We skipped a lot of dental work during COVID. Now the hygienists are having fun | Health


Dental hygienist Jeannette Diaz’s patients sometimes cry. Lately, she cried with them.

It’s not just because so many people abstained from seeking treatment for much of the COVID-19 pandemic, leaving her scratching over more than a year of tartar and plaque. It is not only because the work of cleaning teeth can harm the body of hygienists.

It’s also because patients are venting on her – describing the tragedies and heartaches that have bombarded them during the pandemic. Many tell him how the coronavirus took their loved ones.

Dental hygienists “work so close together and cover so many aspects of [a patient’s] life by reviewing their medical history that grief, loss and depression are a topic of conversation,” Diaz said.

The onset of the pandemic virtually paralyzed dentistry across the country. Now, with COVID vaccines readily available and new coronavirus cases down significantly in the United States, patients are clamoring for tooth cleanings.

In April 2020, the overall volume of patients in private dental practices nationwide fell to 7% of the pre-pandemic baseline, said Marko Vujicic, who oversees policy research activities at the American Dental Association. Since this month, the volume is back up to 88%, Vujicic said.

Diaz, who has her own practice and visits patients’ homes in Los Angeles and Orange counties, has seen this resurgence. She said that every weekend she sees about six patients and has to turn down about four more people who call her for appointments.

Before the pandemic, Diaz said, she saw patients for about an hour each, but now her visits can last twice as long. This is because of the condition of the teeth and because patients often take the opportunity to talk to him about their problems.

“It can be exhausting and emotionally draining when you hear about what they’re going through mentally and emotionally that causes them to…be unable to take care of their oral hygiene,” she said.

Diaz said she sympathized with patients who were afraid to seek dental care when the coronavirus was rampant in California. But looking into a neglected mouth, she becomes sad.

“I wish I could have seen them sooner,” she said.

Similar concerns hang over Raiza Parada, a hygienist at a Long Beach dental clinic.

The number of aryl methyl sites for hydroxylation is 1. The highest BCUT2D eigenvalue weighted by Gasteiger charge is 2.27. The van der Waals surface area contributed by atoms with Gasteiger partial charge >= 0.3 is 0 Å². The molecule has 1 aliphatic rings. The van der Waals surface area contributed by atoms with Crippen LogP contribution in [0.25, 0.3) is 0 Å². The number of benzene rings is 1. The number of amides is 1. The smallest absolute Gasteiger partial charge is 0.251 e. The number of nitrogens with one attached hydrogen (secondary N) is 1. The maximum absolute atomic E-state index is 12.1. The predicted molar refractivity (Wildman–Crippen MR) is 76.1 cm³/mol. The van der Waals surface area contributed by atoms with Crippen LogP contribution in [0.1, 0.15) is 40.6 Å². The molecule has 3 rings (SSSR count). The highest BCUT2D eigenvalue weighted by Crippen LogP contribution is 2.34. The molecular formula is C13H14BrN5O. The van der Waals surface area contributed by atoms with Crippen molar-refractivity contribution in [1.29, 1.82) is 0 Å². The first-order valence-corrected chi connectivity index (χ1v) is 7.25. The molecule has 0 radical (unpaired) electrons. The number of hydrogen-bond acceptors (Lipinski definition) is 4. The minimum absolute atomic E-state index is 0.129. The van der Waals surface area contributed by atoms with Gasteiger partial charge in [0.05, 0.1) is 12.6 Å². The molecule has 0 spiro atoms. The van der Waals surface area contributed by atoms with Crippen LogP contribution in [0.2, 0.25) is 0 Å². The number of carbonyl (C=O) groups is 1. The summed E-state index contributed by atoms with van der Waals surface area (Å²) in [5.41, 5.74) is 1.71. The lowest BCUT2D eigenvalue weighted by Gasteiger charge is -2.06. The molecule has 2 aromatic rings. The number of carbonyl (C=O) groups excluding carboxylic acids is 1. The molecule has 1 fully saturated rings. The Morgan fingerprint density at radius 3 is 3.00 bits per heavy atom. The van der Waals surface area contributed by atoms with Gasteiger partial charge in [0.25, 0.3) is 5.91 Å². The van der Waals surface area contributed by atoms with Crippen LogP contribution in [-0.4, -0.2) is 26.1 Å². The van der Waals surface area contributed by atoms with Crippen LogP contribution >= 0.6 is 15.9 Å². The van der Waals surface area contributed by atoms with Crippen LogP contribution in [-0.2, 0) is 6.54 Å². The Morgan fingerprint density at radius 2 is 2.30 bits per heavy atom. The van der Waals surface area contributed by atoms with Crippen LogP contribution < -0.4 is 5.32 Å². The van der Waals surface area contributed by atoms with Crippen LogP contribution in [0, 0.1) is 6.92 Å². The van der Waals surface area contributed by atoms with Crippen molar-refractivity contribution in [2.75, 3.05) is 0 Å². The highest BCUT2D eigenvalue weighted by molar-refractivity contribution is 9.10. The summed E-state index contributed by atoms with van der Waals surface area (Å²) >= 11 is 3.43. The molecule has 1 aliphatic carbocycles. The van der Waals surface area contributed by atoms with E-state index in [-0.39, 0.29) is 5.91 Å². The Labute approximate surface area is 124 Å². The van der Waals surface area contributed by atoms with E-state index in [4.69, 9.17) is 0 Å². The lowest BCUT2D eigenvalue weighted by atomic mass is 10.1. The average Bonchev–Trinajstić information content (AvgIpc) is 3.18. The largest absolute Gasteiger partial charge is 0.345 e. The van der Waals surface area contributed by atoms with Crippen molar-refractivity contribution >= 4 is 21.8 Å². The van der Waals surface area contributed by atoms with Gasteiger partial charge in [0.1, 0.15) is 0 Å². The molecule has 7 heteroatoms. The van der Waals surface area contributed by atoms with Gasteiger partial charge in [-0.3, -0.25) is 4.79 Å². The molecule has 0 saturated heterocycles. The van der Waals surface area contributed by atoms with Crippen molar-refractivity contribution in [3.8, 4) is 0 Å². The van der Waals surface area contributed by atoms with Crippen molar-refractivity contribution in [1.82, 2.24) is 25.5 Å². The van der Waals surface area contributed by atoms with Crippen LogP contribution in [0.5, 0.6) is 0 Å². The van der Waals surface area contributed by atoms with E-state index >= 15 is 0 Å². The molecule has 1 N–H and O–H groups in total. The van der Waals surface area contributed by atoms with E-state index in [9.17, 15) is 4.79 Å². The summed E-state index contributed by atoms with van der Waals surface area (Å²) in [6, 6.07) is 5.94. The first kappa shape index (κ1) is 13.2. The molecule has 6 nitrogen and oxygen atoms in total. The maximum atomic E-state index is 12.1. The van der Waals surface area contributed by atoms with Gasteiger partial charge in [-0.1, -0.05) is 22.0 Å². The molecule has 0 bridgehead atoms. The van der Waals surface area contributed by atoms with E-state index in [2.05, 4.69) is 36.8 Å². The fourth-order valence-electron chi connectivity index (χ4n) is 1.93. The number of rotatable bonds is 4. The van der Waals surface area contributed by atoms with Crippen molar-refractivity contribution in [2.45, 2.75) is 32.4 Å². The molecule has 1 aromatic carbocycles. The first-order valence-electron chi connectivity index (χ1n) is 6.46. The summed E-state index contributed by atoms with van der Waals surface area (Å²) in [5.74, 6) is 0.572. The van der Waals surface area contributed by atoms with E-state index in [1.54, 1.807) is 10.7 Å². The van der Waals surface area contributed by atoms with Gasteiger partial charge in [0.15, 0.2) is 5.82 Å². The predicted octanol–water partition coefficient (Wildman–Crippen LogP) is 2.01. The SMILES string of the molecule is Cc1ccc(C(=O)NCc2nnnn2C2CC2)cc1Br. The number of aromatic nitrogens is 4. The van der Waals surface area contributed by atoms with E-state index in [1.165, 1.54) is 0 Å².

“Just knowing that my patient’s health is at stake…and I really couldn’t do anything about it” as the patient rescheduled his appointments. “It’s a bit emotionally tough for me,” she said.

An interruption in oral care can have lasting consequences.

Patients “could see … gum disease, bleeding gums — which can potentially lead to tooth loss,” said PJ Attebery, clinic coordinator at the Los Angeles County Comprehensive Health Center.

Germs left to multiply in the mouth can also spread and cause problems in other parts of the body. According to the Mayo Clinic, endocarditis, cardiovascular disease, pneumonia, and complications of pregnancy and childbirth can be linked to oral health.

Cleaning these neglected mouths also has a heavier physical impact on hygienists.

“The longer tartar…stays on the surface of the tooth, the harder it is to remove,” Parada said. “We must strive to maintain good ergonomics and posture to avoid bodily injury, while trying to clean teeth with sharp metal instruments in a very slippery environment, while making the experience comfortable for the patients.”

She said she felt more pain in her neck, shoulders, upper back and forearms. Cleaning the back teeth tends to be the hardest for her, as it’s the area patients overlook the most, she said.

Parada offset some of the effects by doing weight training, getting a massage, taking Epsom salt baths, and using a foam roller to relax the muscles in his shoulders and upper back. But it’s not magic.

“I’ve never had pain like this in my entire career. I have been a registered hygienist since 2012,” she said.

Wearing layers of personal protective equipment, as well as the pressure to do more cleaning during a regular-duration appointment, also tax Parada. “Wearing the gown makes me hot and sweat more than before, and I feel dehydrated,” she said.

Diaz worked in harsh conditions even before the pandemic: She said the equipment she carries in and out of each patient’s home weighs 43 pounds, and that doesn’t include an ergonomic patient chair.

“I end up seeing [patients] in their bed, on their couch, on the recliner,” she said. “I have to bend and twist in weird positions.”

When a patient has a heavy build-up of tartar, Diaz has to apply extra pressure, exacerbating the strain on his own body.

Dental care has been the most neglected health care service during the pandemic, according to an American Dental Association survey of American households conducted in May.

But if you have a long history of nonchalant oral hygiene at home, your hygienist won’t necessarily believe the pandemic is to blame for your current tartar situation.“I’m used to…people making excuses for not being able to floss, but it’s interesting to see how [now] people would tie their apologies to the pandemic,” Parada said. “The narrative has changed.”

It doesn’t matter why your teeth are the way they are, Parada said: Just show up.

“It’s very important for patients to know that it’s safe to come back to the dental office to have their teeth cleaned,” she says.


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